But the way that I found Argentine Tango was also magickal. From time to time I do these huge petitions to different gods and goddesses, and the year when I petitioned Hermes, I also petitioned Chango, one of the Orishas from Santeria. Chango is the god of good character and strength and energy – the energy is somewhat sexual but more the life force in a person. I had been feeling there was no magick in the occult store. I wasn’t reading the books; I was just writing down the ISBN numbers so we could order more. So I petitioned Chango and asked if he’d help me find my good character, my life force, my life energy. Shortly after that, I stumbled upon Argentine Tango. At the time, I didn’t make any connection to the petition, but I became very passionate about this dance. About a month after I started lessons, one of the teachers said, “You know, nobody really knows about the origin of the Tango. But some people say that it is connected to or comes out of the name of this Afro-Cuban-Brazillian god, named Chango.” That was in 1995 and I’m still going strong with Tango. It’s is a huge part of my life, and there’s a lot of magick in it.

PYN: I noticed you have a Kabbalistic Tree of Life (TOL) on your website. Can you explain pathworking on the TOL?

Lexa: I did a lot of work personally with the TOL and with pathworking on the TOL. I grew up in a Jewish home and then a very Hassidic home. My family basically became born-again Jews, so I was exposed to the mysticism at an early age. It’s forbidden for women to study the Kabbalah, so that’s one of the first things I decided to do when I became a young adult. I moved away from Kabbalah in my 30s and moved back into it in my 40s, because after 40, a person has a kind of grounding and sense of self so you can come into this mystical world and not lose your way in it.

When I was young, our Rabbi began giving Kaballah lectures to women, which was unheard of in the seventies. I have an understanding that it’s very connected to the verses of the Old Testament, an interpretive way of opening up and getting more out of biblical passages. As a young adult, I began as a ceremonial magickian, a solo studying more ceremonial magick and Kaballah, and became introduced to this sort of western, occult aspect of the Kaballah. At the time, I did a lot of work on the tree and the paths of the tree.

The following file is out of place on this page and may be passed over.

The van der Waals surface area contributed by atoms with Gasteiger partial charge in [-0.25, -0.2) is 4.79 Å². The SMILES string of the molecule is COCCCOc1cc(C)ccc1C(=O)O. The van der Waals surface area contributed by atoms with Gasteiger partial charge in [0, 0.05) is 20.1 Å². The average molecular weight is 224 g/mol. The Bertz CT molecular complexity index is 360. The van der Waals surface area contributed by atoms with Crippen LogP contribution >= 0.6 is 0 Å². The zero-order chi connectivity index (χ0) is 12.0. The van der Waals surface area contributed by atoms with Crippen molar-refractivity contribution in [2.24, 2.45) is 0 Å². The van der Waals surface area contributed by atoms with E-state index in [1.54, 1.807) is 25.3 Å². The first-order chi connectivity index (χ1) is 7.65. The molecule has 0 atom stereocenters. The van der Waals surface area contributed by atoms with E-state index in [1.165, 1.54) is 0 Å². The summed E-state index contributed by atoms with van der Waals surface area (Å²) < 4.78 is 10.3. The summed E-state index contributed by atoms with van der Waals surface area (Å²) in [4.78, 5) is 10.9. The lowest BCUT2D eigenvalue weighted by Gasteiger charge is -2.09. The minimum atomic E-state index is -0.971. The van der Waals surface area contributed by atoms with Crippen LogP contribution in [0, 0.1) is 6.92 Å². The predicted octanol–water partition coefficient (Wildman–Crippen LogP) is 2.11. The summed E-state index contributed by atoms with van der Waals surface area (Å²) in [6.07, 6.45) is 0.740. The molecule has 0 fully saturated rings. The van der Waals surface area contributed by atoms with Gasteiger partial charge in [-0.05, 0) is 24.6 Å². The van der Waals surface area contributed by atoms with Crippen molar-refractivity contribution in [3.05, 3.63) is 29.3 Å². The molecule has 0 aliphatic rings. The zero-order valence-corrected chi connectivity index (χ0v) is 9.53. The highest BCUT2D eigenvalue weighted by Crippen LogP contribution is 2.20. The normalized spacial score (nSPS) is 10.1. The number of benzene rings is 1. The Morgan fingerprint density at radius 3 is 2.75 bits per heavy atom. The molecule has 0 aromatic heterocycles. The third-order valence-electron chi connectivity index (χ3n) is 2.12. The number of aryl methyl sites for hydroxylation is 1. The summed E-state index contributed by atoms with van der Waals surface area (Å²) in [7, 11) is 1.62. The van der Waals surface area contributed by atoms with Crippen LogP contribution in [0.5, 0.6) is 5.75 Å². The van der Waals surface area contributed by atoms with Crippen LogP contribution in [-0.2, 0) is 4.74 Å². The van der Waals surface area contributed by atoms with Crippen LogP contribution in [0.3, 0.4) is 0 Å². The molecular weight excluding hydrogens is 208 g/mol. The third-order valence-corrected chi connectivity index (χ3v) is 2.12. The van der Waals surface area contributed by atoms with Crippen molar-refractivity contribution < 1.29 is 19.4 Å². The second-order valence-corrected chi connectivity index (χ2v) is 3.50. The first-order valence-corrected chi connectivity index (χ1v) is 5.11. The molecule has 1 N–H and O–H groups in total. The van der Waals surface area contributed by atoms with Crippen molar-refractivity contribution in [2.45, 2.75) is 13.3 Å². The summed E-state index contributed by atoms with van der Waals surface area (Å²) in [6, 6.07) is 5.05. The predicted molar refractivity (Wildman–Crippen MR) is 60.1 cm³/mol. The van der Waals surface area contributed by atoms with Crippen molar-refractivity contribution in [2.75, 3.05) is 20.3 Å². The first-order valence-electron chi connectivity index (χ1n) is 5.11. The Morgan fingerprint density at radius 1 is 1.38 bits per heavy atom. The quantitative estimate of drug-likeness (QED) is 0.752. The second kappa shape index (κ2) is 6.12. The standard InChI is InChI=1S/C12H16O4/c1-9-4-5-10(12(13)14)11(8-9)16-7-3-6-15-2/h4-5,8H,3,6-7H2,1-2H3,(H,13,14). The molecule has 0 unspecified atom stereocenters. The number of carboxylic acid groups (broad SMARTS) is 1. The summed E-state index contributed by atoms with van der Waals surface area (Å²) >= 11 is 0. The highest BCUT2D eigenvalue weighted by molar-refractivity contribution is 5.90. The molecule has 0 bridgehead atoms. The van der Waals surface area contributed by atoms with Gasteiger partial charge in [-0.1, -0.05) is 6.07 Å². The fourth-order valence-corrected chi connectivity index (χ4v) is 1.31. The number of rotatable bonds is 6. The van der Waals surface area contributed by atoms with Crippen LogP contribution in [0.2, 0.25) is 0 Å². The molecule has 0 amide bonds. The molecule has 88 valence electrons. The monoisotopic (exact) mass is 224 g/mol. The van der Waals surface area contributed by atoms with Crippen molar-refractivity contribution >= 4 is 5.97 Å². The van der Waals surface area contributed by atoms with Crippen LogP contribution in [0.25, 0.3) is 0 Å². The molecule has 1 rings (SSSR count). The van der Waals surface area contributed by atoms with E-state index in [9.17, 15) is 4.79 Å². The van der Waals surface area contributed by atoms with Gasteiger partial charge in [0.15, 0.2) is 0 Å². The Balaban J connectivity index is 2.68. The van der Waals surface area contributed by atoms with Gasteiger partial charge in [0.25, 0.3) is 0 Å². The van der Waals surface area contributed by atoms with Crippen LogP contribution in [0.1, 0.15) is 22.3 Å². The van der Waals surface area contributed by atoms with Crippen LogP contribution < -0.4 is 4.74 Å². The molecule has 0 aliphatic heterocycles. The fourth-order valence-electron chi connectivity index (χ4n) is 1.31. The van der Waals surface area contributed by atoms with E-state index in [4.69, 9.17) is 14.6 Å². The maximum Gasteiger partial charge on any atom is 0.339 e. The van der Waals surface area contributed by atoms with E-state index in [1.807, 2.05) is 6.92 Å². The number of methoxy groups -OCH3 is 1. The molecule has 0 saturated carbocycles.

Of course, this is very connected to Tarot and astrology. When I work Kaballistically with clients, I like to keep it very simple, because pathworkings can become very complex. For example, if I’m doing a reading for myself or for a querent, the first thing I take a look at is the number of major arcana cards in the spread. These are the higher cards, and for me, this is an indication of what sphere you’re in – not what path – but what sphere of the tree. For example three major arcana cards in a spread means you’re in Binah, the 3rd sphere. The querent and I would then talk about what that means and what it represents. It’s a very simple and powerful way of working. And you’re usually not going to have over ten major arcane cards in a spread. If you did for some reason, I’d reduce the number. We could go deeper into the pathworking, but it would have to be with someone I’m working consistently with. For someone I’m seeing only once, I might not talk about the tree but just about the principle of the sphere. I always find the discussion resonates.

But I prefer to work with people with some type of consistency, because witchcraft is something that all kinds of people turn to when there’s nowhere else to go. And I so wish that people would come to us before that, before they hit that point, because there’s so much that the Goddess can do, and that spiritual practitioners and readers and counselors can do. Once you’re in the ditch, most of the work is pulling you up out of the ditch. But if you seek out this work when you’re on level ground, you’ll end up flying. Some people know and respect that, and it’s amazing and a pleasure to work with them.

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8 Comments

  1. Pingback: Working with Tarot to overcome writer’s block | Lets Be Unicorns!

  2. Pingback: Can’t-Live-Without Magical Practices | ParaYourNormal